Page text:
A long-forgotten codex hidden in a giant Fascist obelisk in Rome has been analysed for the first time by scholars and revealed to be a time capsule eulogising the achievements of Benito Mussolini for future generations.
The 120ft-high white marble obelisk was built in 1932 on the orders of Mussolini, with the Latin words “Mussolini Dux” inscribed down its side – Dux being Latin for Duce or leader.
It is part of the Foro Italico, a huge sports complex on the banks of the River Tiber, with stadiums, running tracks and travertine marble statues of manly athletes tossing discuses and javelins.
In the base of the 300-tonne obelisk was hidden a metal box containing a few gold coins and a parchment text, written in Latin, called the Codex Fori Mussolini – the Mussolini Forums Codex. While the existence of the document has long been known, it has been impossible to access without damaging the monument.
But two scholars have managed to piece together what they believe to be an accurate version of the document by consulting Fascist archives in Rome.
Han Lamers, from Humboldt University in Berlin, and Bettina Reitz-Joosse, from Groningen University in the Netherlands, have now published a book on the codex, The Codex Fori Mussolini – A Latin Text of Italian Fascism, in which they reveal that it chronicles the birth of Italian Fascism and Mussolini’s rise to power.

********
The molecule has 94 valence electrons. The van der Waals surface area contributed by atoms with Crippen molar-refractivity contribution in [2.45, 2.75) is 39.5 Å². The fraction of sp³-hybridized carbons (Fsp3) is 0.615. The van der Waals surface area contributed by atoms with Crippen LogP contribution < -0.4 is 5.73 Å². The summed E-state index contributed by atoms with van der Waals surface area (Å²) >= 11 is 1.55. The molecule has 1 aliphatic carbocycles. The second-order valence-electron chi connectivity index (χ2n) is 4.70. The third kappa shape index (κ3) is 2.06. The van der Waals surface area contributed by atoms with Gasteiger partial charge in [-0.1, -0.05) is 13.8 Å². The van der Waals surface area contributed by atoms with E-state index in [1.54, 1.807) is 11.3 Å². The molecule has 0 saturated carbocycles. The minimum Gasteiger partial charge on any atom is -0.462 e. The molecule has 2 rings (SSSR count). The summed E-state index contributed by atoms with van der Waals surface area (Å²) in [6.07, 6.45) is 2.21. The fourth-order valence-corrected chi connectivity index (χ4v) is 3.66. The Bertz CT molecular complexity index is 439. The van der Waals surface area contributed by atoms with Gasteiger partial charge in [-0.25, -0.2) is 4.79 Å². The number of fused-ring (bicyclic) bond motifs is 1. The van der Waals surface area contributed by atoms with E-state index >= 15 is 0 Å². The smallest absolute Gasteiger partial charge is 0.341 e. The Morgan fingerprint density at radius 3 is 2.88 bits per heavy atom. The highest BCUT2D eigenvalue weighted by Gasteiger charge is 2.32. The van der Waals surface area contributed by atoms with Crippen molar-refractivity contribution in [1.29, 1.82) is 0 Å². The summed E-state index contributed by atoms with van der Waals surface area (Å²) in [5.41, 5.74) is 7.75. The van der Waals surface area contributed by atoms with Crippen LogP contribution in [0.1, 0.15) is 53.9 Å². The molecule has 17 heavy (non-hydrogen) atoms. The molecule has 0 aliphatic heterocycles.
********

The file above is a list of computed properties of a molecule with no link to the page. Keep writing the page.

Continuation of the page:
The 1,200 word paean depicts Italy as a country hurtling towards disaster in the wake of World War One, before being saved by Mussolini “through his superhuman insight and resoluteness”, Dr Lamers said according to the BBC.
“The text presents Mussolini as a kind of new Roman emperor, but also, by using biblical language, as the saviour of the Italian people.”
The text is accompanied by a medal depicting Mussolini wearing a lion skin on his head.
Though written in the language of the Roman Empire, the document was aimed at audiences far in the future – the Fascists envisaged it being discovered centuries later by archaeologists, long after Mussolini’s rule had ended.
They were inspired by the archaeological discoveries that they themselves were making at the time in former Roman territories.
Mussolini himself was keen to portray himself as a 20th century Augustus.
The text was written by an Italian classics scholar, Aurelio Giuseppe Amatucci.
“As the first detailed study of a Fascist Latin text, (the book) also throws new light on the important role of the Latin language in Italian Fascist culture.”
According to Dr. Reitz-Joosse the choice of Latin, as reported by the BBC, is motivated by the need to “use a language of the past to draw a link between the Roman Empire and the rise of Fascism” and at the same time to the need to revive the Latin language as language of fascism.